The text Digital Image Processing, by Rafael C. Gonzales and Paul Wintz (Addison-Wesely Publishing Co., pages 136-154 (1977)) discusses two-dimensional convolution in detail and is hereby incorporated by reference.

FIG. 6 shows example of how the second conventional image processor generates a three row, three column output matrix 602 from the four row, four column input matrix 504 of FIG. 5. First, the second conventional image processor performs pixel replication on the input matrix 504 to generate a twelve row, twelve column intermediate matrix 604. In the example, pixel replication involves replacing each input pixel (such as the first input pixel 106) with a three row, three column sub-matrix (such as the sub-matrix 610). Each pixel in the sub-matrix 610 has the value of the input pixel 106. Second, the second image processor performs two-dimensional convolution to modify pixel values in the intermediate matrix 604 so as to smooth the borders between the sub-matrices. Finally, the second conventional image processor generates the output matrix 602 by selecting the subset of the intermediate matrix 604 consisting of every fourth pixel in each row and every fourth pixel in each column of the intermediate matrix 604. In other words the subset consists of the pixels separated from one another by three pixels.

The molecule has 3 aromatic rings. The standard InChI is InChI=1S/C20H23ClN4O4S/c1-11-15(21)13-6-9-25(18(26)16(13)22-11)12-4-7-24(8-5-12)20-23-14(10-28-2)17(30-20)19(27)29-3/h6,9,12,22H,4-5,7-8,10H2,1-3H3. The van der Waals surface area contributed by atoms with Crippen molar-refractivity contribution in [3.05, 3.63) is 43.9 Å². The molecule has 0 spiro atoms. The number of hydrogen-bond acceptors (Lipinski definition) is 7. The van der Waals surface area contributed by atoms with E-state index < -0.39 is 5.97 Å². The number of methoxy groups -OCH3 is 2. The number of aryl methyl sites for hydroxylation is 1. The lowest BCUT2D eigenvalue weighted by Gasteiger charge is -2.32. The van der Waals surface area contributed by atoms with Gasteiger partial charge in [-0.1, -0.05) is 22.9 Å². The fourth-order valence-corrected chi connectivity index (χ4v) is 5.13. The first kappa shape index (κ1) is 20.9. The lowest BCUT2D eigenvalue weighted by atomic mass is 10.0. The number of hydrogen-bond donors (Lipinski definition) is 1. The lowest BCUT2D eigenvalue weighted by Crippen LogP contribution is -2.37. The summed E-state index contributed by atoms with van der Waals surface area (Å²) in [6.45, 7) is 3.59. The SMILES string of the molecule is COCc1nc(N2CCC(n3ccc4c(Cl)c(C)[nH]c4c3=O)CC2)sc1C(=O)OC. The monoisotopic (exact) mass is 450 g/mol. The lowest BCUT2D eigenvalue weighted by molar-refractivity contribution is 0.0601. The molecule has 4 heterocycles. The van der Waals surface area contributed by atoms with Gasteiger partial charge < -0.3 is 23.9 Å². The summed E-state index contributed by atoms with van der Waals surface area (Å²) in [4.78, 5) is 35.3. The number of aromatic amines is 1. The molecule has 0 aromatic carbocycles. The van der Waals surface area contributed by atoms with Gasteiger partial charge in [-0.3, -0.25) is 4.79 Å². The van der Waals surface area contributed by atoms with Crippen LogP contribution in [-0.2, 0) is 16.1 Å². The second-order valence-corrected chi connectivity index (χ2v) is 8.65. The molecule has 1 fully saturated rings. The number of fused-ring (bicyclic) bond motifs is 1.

The second conventional image processor produces more accurate output matrices than the first conventional image processor. However, two-dimensional convolution requires excessive computation time. Therefore, the second image processor would be impractical for many applications.

Therefore, there is a need for an accurate, high performance image processor.

The present invention is directed toward an image processor for converting an input matrix of input pixels into an output matrix of output pixels, where the number of input pixels differs from the number of output pixels. From the input matrix, the image processor generates an intermediate resolution matrix. The number of pixels in a particular dimension of the intermediate resolution matrix is an integer multiple of the desired number of output pixels in the same dimension. This enables the image processor to select output pixels from the intermediate resolution matrix which are evenly spaced from one another in the same dimension.

Performing a substantial amount of the conversion by selecting pixels which are evenly spaced from one another enables the image processor to work with minimal distortion and with minimal computation time.

The present invention will be more fully understood with reference to the accompanying drawings in which:

FIG. 1 shows a set of elements and the subsets that it would be partitioned into by binary rate multiplication;